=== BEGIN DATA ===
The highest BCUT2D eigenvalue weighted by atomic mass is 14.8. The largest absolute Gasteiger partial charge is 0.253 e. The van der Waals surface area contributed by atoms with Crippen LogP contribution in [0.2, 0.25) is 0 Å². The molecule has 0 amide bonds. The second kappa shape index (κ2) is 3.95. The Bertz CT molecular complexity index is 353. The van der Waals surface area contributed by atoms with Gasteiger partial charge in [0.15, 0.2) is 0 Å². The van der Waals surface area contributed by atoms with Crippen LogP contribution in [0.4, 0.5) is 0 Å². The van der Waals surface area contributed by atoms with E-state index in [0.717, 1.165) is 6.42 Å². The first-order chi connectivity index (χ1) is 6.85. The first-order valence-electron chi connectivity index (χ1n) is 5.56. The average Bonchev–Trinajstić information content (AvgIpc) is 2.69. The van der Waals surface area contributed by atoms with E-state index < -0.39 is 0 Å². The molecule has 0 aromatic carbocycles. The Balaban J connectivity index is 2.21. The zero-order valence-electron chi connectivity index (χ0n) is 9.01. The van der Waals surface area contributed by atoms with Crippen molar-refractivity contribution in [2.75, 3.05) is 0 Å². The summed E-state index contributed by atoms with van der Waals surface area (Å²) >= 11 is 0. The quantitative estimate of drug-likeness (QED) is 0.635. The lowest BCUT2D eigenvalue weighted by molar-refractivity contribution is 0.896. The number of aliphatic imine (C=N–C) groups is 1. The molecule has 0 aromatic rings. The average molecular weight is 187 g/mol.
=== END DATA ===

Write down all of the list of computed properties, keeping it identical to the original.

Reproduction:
The highest BCUT2D eigenvalue weighted by atomic mass is 14.8. The largest absolute Gasteiger partial charge is 0.253 e. The van der Waals surface area contributed by atoms with Crippen LogP contribution in [0.2, 0.25) is 0 Å². The molecule has 0 amide bonds. The second kappa shape index (κ2) is 3.95. The Bertz CT molecular complexity index is 353. The van der Waals surface area contributed by atoms with Gasteiger partial charge in [0.15, 0.2) is 0 Å². The van der Waals surface area contributed by atoms with Crippen LogP contribution in [0.4, 0.5) is 0 Å². The van der Waals surface area contributed by atoms with E-state index in [0.717, 1.165) is 6.42 Å². The first-order chi connectivity index (χ1) is 6.85. The first-order valence-electron chi connectivity index (χ1n) is 5.56. The average Bonchev–Trinajstić information content (AvgIpc) is 2.69. The van der Waals surface area contributed by atoms with E-state index < -0.39 is 0 Å². The molecule has 0 aromatic carbocycles. The Balaban J connectivity index is 2.21. The zero-order valence-electron chi connectivity index (χ0n) is 9.01. The van der Waals surface area contributed by atoms with Crippen molar-refractivity contribution in [2.75, 3.05) is 0 Å². The summed E-state index contributed by atoms with van der Waals surface area (Å²) >= 11 is 0. The quantitative estimate of drug-likeness (QED) is 0.635. The lowest BCUT2D eigenvalue weighted by molar-refractivity contribution is 0.896. The number of aliphatic imine (C=N–C) groups is 1. The molecule has 0 aromatic rings. The average molecular weight is 187 g/mol.